Withstands cold temperatures up to 5ºC and hot temperatures up to 50ºC and can survive severe droughts. It also thrives in humid jungles ..
How is Aloe Vera grown ??
The methods of production and extraction of medicinal Aloe developed over centuries. The Arabs used to trample the leaves to extract the pulp, they let it dry in the sun and kept it in special bags, made of goat leather, until they obtained its resin.
On the island of Soccotra, the Aloe leaves were dried until a powder was obtained, in Jamaica the leaves were boiled to obtain a highly concentrated extract, while the slaves of Barbados collected the drops of extract from freshly cut leaves and later they boiled it until obtaining a paste.
Today we can say that the most effective method is the cold process. The gel gained from the inside of the leaf is stored in barrels and vitamin C, E and sorbitol are added to prevent oxidation. In this way, the gel is completely stable and can be kept for up to two years in opaque bottles without losing its therapeutic properties. Once opened, the bottle should be kept cold and the product should be used within the next two months.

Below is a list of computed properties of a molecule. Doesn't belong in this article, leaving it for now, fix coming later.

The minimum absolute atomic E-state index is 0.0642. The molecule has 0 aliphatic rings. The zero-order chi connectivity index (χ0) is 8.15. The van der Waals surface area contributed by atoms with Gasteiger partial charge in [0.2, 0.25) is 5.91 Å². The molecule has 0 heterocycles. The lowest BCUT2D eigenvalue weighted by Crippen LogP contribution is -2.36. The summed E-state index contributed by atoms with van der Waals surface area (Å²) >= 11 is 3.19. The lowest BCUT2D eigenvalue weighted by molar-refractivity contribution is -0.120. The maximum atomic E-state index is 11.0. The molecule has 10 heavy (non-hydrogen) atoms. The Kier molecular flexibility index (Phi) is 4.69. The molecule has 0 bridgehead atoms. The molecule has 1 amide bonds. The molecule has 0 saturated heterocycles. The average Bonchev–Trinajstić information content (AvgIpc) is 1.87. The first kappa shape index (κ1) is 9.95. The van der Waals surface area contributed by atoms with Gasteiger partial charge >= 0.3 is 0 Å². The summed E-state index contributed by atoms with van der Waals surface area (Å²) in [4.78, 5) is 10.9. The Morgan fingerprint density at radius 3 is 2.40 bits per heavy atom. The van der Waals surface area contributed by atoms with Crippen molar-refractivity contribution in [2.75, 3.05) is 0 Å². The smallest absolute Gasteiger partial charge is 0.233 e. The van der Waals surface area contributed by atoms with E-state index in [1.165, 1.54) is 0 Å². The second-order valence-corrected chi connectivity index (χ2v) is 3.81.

Not many of the plants are as well known or appreciated as the Aloe Vera plant. Throughout history it has been used to beautify the skin and heal it, in addition to helping heal burns and wounds ..
It is frequently used as a hydrating ingredient in cosmetic and hair care products. Above all, it accelerates the process of healing burns and superficial skin wounds. Topical application has been an effective treatment for sunburns, frostbite, radiation, injuries, dermatitis, psoriasis, wounds, insect bites, gangrene, ulcers, abrasion and other dermatological problems.
The healing process is produced by anti-inflammatory components, including various glycoproteins and salicylates and substances that stimulate the regrowth of the skin and its connective tissues. Aloe Vera contains many vitamins and minerals necessary for healing, such as vitamin C, E, and zinc. It also has antibacterial and antifungal effects to prevent wound infection.
Studies show that it is more active against numerous common skin-infesting bacteria than antiseptic silver sulfate. Contains moisturizing and pain-relieving properties for skin lesions along with healing effects.
Aloe Vera sap is also suitable for internal use. There is evidence that it has a beneficial effect in the case of ulcers, inhibiting the causative bacterium Hellcobacter Pylori. Apparently it has a calming effect on the ulcer and interferes with the release of hydrochloric acid from the stomach.
Colitis and other intestinal symptoms can also respond favorably to internal use of the juice. Aloe Vera is known to exert a stabilizing effect on blood sugars, indicating a positive effect in the treatment of diabetes. One study indicates that Aloe Vera extract improves asthma symptoms and other studies show that the juice has positive effects in preventing kidney stones and calming effects for arthritic pain.